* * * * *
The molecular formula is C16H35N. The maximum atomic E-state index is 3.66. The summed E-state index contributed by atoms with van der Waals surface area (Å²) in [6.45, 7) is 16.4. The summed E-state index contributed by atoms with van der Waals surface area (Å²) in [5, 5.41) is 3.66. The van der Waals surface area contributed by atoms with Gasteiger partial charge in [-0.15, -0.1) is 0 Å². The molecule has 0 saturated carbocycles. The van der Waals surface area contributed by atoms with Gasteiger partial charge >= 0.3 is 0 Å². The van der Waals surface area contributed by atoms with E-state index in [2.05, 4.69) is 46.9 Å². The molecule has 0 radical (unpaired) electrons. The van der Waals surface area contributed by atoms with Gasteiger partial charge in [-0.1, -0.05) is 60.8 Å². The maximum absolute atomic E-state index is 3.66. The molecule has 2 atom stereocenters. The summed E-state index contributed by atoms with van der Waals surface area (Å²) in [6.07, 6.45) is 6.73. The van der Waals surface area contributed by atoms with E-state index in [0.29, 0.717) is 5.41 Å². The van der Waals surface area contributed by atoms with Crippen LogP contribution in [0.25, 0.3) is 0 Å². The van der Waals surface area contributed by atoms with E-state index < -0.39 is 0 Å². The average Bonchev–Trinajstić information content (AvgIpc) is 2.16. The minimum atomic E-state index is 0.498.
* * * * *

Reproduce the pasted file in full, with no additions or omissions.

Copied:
The molecular formula is C16H35N. The maximum atomic E-state index is 3.66. The summed E-state index contributed by atoms with van der Waals surface area (Å²) in [6.45, 7) is 16.4. The summed E-state index contributed by atoms with van der Waals surface area (Å²) in [5, 5.41) is 3.66. The van der Waals surface area contributed by atoms with Gasteiger partial charge in [-0.15, -0.1) is 0 Å². The molecule has 0 saturated carbocycles. The van der Waals surface area contributed by atoms with Gasteiger partial charge >= 0.3 is 0 Å². The van der Waals surface area contributed by atoms with E-state index in [2.05, 4.69) is 46.9 Å². The molecule has 0 radical (unpaired) electrons. The van der Waals surface area contributed by atoms with Gasteiger partial charge in [-0.1, -0.05) is 60.8 Å². The maximum absolute atomic E-state index is 3.66. The molecule has 2 atom stereocenters. The summed E-state index contributed by atoms with van der Waals surface area (Å²) in [6.07, 6.45) is 6.73. The van der Waals surface area contributed by atoms with E-state index in [0.29, 0.717) is 5.41 Å². The van der Waals surface area contributed by atoms with Crippen LogP contribution in [0.25, 0.3) is 0 Å². The van der Waals surface area contributed by atoms with E-state index < -0.39 is 0 Å². The average Bonchev–Trinajstić information content (AvgIpc) is 2.16. The minimum atomic E-state index is 0.498.